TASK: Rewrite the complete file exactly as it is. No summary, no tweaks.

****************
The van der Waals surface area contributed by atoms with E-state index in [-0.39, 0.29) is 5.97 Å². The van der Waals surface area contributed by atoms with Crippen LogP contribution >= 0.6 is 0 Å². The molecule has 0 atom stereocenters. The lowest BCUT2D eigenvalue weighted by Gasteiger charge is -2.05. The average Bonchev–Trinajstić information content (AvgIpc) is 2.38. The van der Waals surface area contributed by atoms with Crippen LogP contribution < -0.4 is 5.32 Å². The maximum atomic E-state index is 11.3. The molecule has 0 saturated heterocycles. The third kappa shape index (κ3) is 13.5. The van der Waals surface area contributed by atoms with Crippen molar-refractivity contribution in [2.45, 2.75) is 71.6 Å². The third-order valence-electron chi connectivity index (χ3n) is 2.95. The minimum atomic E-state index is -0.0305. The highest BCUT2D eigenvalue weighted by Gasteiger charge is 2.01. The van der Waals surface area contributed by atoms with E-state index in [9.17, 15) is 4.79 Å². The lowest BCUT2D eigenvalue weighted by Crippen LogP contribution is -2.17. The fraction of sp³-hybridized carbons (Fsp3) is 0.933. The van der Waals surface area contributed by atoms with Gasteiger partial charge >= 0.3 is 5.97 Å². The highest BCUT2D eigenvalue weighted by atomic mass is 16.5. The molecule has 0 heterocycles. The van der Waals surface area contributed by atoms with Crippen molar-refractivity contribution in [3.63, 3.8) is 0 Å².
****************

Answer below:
The van der Waals surface area contributed by atoms with E-state index in [-0.39, 0.29) is 5.97 Å². The van der Waals surface area contributed by atoms with Crippen LogP contribution >= 0.6 is 0 Å². The molecule has 0 atom stereocenters. The lowest BCUT2D eigenvalue weighted by Gasteiger charge is -2.05. The average Bonchev–Trinajstić information content (AvgIpc) is 2.38. The van der Waals surface area contributed by atoms with Crippen LogP contribution < -0.4 is 5.32 Å². The maximum atomic E-state index is 11.3. The molecule has 0 saturated heterocycles. The third kappa shape index (κ3) is 13.5. The van der Waals surface area contributed by atoms with Crippen molar-refractivity contribution in [2.45, 2.75) is 71.6 Å². The third-order valence-electron chi connectivity index (χ3n) is 2.95. The minimum atomic E-state index is -0.0305. The highest BCUT2D eigenvalue weighted by Gasteiger charge is 2.01. The van der Waals surface area contributed by atoms with E-state index in [9.17, 15) is 4.79 Å². The lowest BCUT2D eigenvalue weighted by Crippen LogP contribution is -2.17. The fraction of sp³-hybridized carbons (Fsp3) is 0.933. The van der Waals surface area contributed by atoms with Gasteiger partial charge >= 0.3 is 5.97 Å². The highest BCUT2D eigenvalue weighted by atomic mass is 16.5. The molecule has 0 heterocycles. The van der Waals surface area contributed by atoms with Crippen molar-refractivity contribution in [3.63, 3.8) is 0 Å².